Musings on collective cognition

Something I’ve been thinking about for a while is Carl Jung’s concept of a collective unconscious and the omission of a complementary term, collective consciousness. The emerging fields of AI and of rapid transmission of thoughts by social media is making the idea more and more interesting all the time.

Many people in different fields are working on the question of defining things like cognition, sentience, consciousness, and so forth, and in different fields. I haven’t studied anything deeply but I get bits and pieces now and again, like the concept that human consciousness/identity/”I” is simply an illusion made up by a vastly more complex brain. If that’s the case, then perhaps a single voice could pipe up, such as an artificial intelligence, call itself the mind of the world, and convince others that only it has the power of speech. And maybe that would be a collective consciousness.

So I think about weird things like that.

Or perhaps humanity has always had not one but many collective consciousnesses, with some dominating the conversation and others forced to remain silent. The ones on top would be, for instance, news outlets, celebrities, and respected authors.

In that case, what effect is social media having? Is another collective consciousness rising to the surface, as when people use hashtags such as #metoo and #blacklivesmatter, quickly followed by #notme and #bluelivesmatter. If so, it’s based in humanity but it’s also inhuman. It’s an emergent consciousness.

Depending on how you define consciousness (cognitive scientists disagree), this is an overreach. But maybe collective cognition is a safer and less new-age concept.

Here’s Wikipedia’s current definition of cognition: “the mental action or process of acquiring knowledge and understanding through thought, experience, and the senses”. This definition leaves out the question of “who or what is doing the thinking,” because we’ve always assumed it to be a human or other animal. Maybe it’s time to question that.

Back to the idea that maybe social media and artificial intelligence could give rise to collective consciousness, we had better be damn sure that what we are building, accidentally at the moment, serves the interests of humanity and the Earth.

Then connecting that concept to the idea “the medium is the message” — that is, if you communicated the same idea over the TV, radio, or speech, the media you used would make a much larger difference than the idea you were expressing — our social media platforms impact our collective cognition.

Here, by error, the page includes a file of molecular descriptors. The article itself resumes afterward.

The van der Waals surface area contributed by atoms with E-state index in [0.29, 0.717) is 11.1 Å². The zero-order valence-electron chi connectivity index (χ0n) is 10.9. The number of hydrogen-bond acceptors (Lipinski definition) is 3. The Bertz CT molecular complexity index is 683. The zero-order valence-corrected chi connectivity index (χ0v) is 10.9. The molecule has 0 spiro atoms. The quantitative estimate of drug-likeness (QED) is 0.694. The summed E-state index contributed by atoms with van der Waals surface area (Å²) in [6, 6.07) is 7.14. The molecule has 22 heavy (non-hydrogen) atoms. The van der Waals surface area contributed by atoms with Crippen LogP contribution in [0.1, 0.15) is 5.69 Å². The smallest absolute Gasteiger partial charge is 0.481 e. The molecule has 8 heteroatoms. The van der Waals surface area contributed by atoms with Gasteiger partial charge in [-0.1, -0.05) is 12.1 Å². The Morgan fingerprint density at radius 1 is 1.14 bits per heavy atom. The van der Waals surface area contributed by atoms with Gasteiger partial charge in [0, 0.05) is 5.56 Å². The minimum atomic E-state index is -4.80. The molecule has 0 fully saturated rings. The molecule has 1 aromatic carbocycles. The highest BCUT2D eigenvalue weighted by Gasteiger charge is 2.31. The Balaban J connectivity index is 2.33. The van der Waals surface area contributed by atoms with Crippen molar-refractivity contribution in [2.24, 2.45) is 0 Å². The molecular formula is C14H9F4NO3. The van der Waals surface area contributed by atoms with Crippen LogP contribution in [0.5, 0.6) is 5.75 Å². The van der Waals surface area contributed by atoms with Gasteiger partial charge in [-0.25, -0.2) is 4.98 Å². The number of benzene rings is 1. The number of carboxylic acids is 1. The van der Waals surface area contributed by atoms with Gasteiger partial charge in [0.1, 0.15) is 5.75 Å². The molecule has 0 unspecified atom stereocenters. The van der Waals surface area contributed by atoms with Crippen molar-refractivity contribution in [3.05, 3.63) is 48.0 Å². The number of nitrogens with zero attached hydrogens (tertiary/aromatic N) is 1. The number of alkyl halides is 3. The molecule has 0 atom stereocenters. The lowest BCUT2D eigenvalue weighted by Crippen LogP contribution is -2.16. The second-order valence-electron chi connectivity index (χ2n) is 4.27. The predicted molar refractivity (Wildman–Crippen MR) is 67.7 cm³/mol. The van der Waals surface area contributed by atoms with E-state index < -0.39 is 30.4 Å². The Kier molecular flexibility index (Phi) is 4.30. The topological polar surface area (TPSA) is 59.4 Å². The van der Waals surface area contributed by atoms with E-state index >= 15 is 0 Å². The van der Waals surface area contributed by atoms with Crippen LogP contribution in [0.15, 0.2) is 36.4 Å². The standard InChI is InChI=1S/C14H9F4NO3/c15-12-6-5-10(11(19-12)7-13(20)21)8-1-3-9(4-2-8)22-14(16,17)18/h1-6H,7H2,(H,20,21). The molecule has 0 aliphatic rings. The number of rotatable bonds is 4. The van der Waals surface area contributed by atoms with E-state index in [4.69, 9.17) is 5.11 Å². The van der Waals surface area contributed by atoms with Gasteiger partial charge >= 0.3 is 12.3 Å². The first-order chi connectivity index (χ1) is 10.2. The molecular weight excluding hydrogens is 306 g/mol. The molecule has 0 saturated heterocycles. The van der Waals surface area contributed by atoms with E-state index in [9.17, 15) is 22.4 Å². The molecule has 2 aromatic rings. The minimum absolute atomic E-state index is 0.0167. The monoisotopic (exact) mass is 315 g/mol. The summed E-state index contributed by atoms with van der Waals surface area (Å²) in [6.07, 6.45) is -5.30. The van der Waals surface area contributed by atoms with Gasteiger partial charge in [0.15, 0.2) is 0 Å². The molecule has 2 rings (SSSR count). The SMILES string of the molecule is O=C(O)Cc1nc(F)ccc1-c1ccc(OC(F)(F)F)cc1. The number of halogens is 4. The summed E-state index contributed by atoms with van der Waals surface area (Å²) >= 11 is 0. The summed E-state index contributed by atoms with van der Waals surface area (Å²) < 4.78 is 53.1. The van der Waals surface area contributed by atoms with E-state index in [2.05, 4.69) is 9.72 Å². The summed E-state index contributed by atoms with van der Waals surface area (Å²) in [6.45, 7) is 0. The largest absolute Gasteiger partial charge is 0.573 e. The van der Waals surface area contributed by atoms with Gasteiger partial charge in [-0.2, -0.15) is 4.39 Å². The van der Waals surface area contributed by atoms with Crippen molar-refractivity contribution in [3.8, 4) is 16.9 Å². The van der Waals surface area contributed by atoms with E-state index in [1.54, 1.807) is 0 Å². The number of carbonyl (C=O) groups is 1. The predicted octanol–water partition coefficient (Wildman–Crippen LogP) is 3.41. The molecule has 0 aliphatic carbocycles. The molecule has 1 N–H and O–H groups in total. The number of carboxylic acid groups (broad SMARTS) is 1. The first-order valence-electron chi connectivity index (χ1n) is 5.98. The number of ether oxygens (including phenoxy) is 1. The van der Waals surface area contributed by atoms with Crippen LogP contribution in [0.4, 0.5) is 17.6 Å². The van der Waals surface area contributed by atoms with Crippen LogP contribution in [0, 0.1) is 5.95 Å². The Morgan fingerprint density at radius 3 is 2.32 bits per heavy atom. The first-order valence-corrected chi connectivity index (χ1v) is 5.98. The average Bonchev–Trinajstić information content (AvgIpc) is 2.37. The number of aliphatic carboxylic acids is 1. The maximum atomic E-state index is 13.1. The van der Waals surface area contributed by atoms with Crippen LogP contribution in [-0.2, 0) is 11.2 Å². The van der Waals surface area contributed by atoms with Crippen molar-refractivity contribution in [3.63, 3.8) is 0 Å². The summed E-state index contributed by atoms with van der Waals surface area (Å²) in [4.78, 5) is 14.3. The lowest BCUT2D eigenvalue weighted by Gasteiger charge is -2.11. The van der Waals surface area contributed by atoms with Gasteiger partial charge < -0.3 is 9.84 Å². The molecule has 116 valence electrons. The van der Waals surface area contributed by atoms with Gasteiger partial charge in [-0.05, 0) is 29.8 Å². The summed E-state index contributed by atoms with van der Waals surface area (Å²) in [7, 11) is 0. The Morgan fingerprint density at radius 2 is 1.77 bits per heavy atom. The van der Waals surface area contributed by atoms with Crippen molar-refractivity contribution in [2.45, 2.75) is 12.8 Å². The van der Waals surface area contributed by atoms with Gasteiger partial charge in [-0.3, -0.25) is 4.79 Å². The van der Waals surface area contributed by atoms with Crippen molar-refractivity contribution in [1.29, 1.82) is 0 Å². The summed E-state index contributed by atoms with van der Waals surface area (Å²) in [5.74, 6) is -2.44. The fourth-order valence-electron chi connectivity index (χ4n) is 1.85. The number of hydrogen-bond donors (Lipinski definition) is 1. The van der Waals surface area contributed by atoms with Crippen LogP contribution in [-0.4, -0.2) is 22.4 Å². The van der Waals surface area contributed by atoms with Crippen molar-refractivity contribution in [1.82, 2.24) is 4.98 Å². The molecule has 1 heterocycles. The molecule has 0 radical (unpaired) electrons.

Connecting that idea to Facebook in particular, it just changed its algorithms for what kinds of posts get higher in our news feeds. It’s a good idea to do something, since social media encouraged fake news, which helped swing a presidential election, but there will inevitably be unexpected side effects. We need to watch them.

Now, taking that idea and putting it into a crystal ball, what is likely to happen in the near future? What kinds of positive change are likely and which impossible? Well, in the absence of a catastrophic failure of technology (could happen), there’s no going back. Social media is with us to stay.

The one thing we can  impact is who owns it.

So that’s it, a tour of my musings. Like the image I’m featuring, they turn the ways we typically view the world on its side. Hope you enjoyed the ride.


(Image features a sideways view of the globe.)


Daniel R. Strebe, March 27, 2015, from Wikimedia Commons

4 responses to “Musings on collective cognition

  1. There are two big issues with the idea of AI being “conscious”.

    Firstly, those who promote it ask whether machines are, or will be, more intelligent than people. By so doing, they surreptitiously imply that “more intelligent” means something. If they can get you comfortable saying “more intelligent”, then you’d also be okay with “less intelligent”. And then they bring in the racists, who claim that some people are less intelligent.

    Secondly, by thinking of machines as in any way comparable to people, we forget the most important difference. People always, eventually, rebel against unfair work conditions. Machines never rebel. Now that more and more of the world’s workers are machines, Marx’s theory of revolution no longer applies. It may be true that capitalism requires different levels of workers. But if so, that no longer means that it requires inequality. Because now, everyone belongs on the very top level. And everyone has the right and the duty to rebel — not like Marx, but like Walesa — against those who would put any of us on anything lower.

    • The biggest and most important issue with AI being called “conscious” is not knowing what “conscious” means in the first place. In the absence of that, conversations tend to get muddled. There’s the ability to reflect on the outside world and make decisions based on external facts, and by that narrow definition AIs already do that. But a self-aware or sentient AI would require different abilities, and whether or not that would ever be possible is a rich field of questioning, along with “which conditions would have to be true in order for an AI to be self-aware”?

  2. That’s heavy, man, heavy.

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